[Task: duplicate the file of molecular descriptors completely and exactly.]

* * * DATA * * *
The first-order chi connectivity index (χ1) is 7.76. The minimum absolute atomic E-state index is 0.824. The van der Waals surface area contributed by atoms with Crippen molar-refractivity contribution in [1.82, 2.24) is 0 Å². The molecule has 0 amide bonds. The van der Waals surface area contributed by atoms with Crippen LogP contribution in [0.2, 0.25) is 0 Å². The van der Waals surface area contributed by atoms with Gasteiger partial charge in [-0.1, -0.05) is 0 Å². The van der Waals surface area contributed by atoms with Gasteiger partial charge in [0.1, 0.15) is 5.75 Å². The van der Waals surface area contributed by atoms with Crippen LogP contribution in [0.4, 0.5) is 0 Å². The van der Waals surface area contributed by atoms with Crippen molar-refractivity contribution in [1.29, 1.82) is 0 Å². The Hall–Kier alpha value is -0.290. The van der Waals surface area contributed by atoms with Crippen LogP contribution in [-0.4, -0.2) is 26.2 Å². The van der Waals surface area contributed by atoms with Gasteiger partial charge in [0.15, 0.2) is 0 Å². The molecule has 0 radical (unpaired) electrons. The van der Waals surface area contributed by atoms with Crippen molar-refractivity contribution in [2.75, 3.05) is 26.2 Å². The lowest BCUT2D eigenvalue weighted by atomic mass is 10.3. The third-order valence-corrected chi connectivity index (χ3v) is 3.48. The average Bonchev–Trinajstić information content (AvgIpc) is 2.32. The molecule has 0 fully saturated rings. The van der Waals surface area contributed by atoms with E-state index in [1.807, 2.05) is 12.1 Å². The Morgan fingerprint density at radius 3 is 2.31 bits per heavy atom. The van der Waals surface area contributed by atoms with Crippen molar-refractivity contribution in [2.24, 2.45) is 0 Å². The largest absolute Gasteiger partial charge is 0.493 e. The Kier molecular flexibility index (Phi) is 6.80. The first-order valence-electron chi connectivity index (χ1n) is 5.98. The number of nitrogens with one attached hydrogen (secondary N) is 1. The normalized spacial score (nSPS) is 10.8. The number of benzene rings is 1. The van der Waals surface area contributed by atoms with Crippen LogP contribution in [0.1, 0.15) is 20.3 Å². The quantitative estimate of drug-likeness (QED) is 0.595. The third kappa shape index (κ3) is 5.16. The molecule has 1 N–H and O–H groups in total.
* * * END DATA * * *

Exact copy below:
The first-order chi connectivity index (χ1) is 7.76. The minimum absolute atomic E-state index is 0.824. The van der Waals surface area contributed by atoms with Crippen molar-refractivity contribution in [1.82, 2.24) is 0 Å². The molecule has 0 amide bonds. The van der Waals surface area contributed by atoms with Crippen LogP contribution in [0.2, 0.25) is 0 Å². The van der Waals surface area contributed by atoms with Gasteiger partial charge in [-0.1, -0.05) is 0 Å². The van der Waals surface area contributed by atoms with Gasteiger partial charge in [0.1, 0.15) is 5.75 Å². The van der Waals surface area contributed by atoms with Crippen LogP contribution in [0.4, 0.5) is 0 Å². The van der Waals surface area contributed by atoms with Crippen molar-refractivity contribution in [1.29, 1.82) is 0 Å². The Hall–Kier alpha value is -0.290. The van der Waals surface area contributed by atoms with Crippen LogP contribution in [-0.4, -0.2) is 26.2 Å². The van der Waals surface area contributed by atoms with Gasteiger partial charge in [0.15, 0.2) is 0 Å². The molecule has 0 radical (unpaired) electrons. The van der Waals surface area contributed by atoms with Crippen molar-refractivity contribution in [2.75, 3.05) is 26.2 Å². The lowest BCUT2D eigenvalue weighted by atomic mass is 10.3. The third-order valence-corrected chi connectivity index (χ3v) is 3.48. The average Bonchev–Trinajstić information content (AvgIpc) is 2.32. The molecule has 0 fully saturated rings. The van der Waals surface area contributed by atoms with E-state index in [1.807, 2.05) is 12.1 Å². The Morgan fingerprint density at radius 3 is 2.31 bits per heavy atom. The van der Waals surface area contributed by atoms with Crippen molar-refractivity contribution in [2.24, 2.45) is 0 Å². The largest absolute Gasteiger partial charge is 0.493 e. The Kier molecular flexibility index (Phi) is 6.80. The first-order valence-electron chi connectivity index (χ1n) is 5.98. The number of nitrogens with one attached hydrogen (secondary N) is 1. The normalized spacial score (nSPS) is 10.8. The number of benzene rings is 1. The van der Waals surface area contributed by atoms with Crippen LogP contribution in [0.1, 0.15) is 20.3 Å². The quantitative estimate of drug-likeness (QED) is 0.595. The third kappa shape index (κ3) is 5.16. The molecule has 1 N–H and O–H groups in total.